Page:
Lawmakers meet with sheriffs, Missouri Dept. of Corrections to discuss county jail reimbursement debt
Since Fiscal Year 2017, the State of Missouri has seen its the amount of unpaid county jail reimbursements jump more than $8,500 dollars.
It now owes more than $32 million in unpaid reimbursements to counties that hold inmates charged with state crimes.
"We owe them a lot of money. Wow," Rep. Bryan Spencer, a Wentzville Republican.
In fact, the amount of money the state owes to Greene County for unpaid jail reimbursement is more than the $1.7 million the state budgeted to pay off that $32 million debt.
"I'm one of the counties that is owed $2.9 million in arrears, which is a pretty rough issue for us when we're looking at our budget," said Greene County Sheriff Jim Arnott.
With a significant number of counties being owed money, sheriffs offices are looking at ways to cut costs.
"Some sheriffs are talking about having to lay off deputies. Myself included," added Lewis County Sheriff, David Parrish.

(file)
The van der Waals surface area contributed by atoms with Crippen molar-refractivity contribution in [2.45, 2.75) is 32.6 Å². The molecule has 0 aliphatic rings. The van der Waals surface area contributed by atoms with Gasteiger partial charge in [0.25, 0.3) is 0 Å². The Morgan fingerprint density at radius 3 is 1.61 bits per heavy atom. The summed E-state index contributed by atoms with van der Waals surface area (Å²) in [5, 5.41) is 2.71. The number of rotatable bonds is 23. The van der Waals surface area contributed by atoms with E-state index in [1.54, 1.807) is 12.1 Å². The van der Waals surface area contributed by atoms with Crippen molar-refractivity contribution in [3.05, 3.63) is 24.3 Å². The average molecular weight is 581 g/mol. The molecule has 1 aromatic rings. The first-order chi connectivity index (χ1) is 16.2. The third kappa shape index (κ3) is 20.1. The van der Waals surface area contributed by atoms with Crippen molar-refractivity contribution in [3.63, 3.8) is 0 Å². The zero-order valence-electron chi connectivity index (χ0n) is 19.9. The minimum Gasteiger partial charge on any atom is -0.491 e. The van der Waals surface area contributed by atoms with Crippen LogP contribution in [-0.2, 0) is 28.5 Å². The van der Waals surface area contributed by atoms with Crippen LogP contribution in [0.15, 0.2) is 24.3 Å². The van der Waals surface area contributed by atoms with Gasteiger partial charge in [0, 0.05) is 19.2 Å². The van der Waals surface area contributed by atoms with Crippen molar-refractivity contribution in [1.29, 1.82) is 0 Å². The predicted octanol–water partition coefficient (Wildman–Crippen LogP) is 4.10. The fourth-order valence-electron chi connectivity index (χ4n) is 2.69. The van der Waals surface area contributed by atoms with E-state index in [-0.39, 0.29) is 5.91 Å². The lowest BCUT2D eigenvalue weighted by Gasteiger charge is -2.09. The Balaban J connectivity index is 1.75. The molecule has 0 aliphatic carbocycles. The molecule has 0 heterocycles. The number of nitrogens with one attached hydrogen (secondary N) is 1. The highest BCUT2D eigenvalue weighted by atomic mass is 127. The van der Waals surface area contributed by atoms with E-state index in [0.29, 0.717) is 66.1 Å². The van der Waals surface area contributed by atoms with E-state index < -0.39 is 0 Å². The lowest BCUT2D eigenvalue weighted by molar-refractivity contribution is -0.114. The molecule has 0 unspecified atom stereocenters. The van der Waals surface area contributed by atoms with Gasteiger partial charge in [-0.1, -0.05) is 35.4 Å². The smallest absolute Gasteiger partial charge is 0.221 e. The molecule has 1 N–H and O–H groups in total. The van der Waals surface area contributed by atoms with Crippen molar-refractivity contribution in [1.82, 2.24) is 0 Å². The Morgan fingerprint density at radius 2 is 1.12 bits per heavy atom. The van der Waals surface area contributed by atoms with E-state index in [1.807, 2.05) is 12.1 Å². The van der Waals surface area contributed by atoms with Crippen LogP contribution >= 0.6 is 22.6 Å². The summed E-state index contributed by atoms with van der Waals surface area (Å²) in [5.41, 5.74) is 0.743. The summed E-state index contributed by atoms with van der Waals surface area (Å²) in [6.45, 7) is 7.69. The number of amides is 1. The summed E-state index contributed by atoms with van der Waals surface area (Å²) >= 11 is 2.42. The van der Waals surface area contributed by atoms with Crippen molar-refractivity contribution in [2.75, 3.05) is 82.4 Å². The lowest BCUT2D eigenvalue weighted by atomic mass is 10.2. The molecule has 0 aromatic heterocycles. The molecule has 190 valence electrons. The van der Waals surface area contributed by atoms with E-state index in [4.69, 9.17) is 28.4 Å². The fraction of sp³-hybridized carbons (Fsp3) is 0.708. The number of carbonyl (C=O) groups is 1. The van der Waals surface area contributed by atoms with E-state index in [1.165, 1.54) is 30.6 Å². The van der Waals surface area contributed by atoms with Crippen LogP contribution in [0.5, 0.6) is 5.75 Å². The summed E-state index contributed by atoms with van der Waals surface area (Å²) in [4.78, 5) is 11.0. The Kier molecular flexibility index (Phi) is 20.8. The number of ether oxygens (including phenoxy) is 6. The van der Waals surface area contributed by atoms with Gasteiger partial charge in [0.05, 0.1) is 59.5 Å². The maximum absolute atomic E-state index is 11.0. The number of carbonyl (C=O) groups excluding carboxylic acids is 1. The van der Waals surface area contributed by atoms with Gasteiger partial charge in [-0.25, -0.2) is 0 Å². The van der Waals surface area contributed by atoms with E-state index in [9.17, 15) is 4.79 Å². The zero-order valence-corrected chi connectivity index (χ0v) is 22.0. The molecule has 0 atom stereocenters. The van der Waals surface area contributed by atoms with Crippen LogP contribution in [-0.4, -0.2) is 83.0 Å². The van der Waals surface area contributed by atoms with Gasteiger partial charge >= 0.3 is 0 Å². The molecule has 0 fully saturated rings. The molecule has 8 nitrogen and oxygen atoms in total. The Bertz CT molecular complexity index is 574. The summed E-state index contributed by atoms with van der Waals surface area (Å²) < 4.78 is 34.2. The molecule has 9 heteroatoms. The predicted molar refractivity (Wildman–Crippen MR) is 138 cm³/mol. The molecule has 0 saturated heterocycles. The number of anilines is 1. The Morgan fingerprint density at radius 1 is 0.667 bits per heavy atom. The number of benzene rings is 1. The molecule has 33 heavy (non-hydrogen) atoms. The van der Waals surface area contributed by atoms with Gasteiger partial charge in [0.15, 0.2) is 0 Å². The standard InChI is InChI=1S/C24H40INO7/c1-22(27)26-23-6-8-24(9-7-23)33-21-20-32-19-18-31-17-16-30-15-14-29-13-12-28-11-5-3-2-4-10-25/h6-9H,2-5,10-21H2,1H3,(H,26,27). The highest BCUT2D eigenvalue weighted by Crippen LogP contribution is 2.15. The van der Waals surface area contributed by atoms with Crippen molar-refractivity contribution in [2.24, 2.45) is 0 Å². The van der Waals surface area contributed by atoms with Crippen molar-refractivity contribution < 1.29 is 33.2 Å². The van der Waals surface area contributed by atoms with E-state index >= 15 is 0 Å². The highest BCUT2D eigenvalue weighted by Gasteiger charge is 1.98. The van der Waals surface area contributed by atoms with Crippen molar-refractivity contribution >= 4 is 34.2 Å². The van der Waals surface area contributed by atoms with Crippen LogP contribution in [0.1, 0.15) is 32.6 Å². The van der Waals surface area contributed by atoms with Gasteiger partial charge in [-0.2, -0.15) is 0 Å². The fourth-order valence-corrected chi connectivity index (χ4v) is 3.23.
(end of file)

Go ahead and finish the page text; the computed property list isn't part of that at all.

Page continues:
That's why sheriffs and the Department of Corrections met with lawmakers Tuesday. They discussed how that debt can be paid or relieved.
"Things like electronic monitoring can help," said Trevor Foley, Budget Director with the Missouri Department of Corrections. "It'll depend on how they're implemented."
The state is in the process of using an electronic monitoring program. The idea would be to have counties opt into the system to get some of those inmates the state has to pay for out of the county jail.
Arnott isn't convinced it'll help.
"We have roughly 70 out on ankle bracelets, but guess what? My jail population is at an all time high," Arnott told lawmakers.
Arnott said most of his inmate population is violent offenders, people he doesn't feel comfortable putting on an ankle bracelet.
"We very clearly understand this wouldn't be the only solution, but perhaps it would alleviate the problem in its entirety, and provide some savings to the state," said Republican Rep. Cody Smith, House Budget Committee Chair.
The DOC says this issue is far from being resolved, but is glad it's on the minds of lawmakers to fix.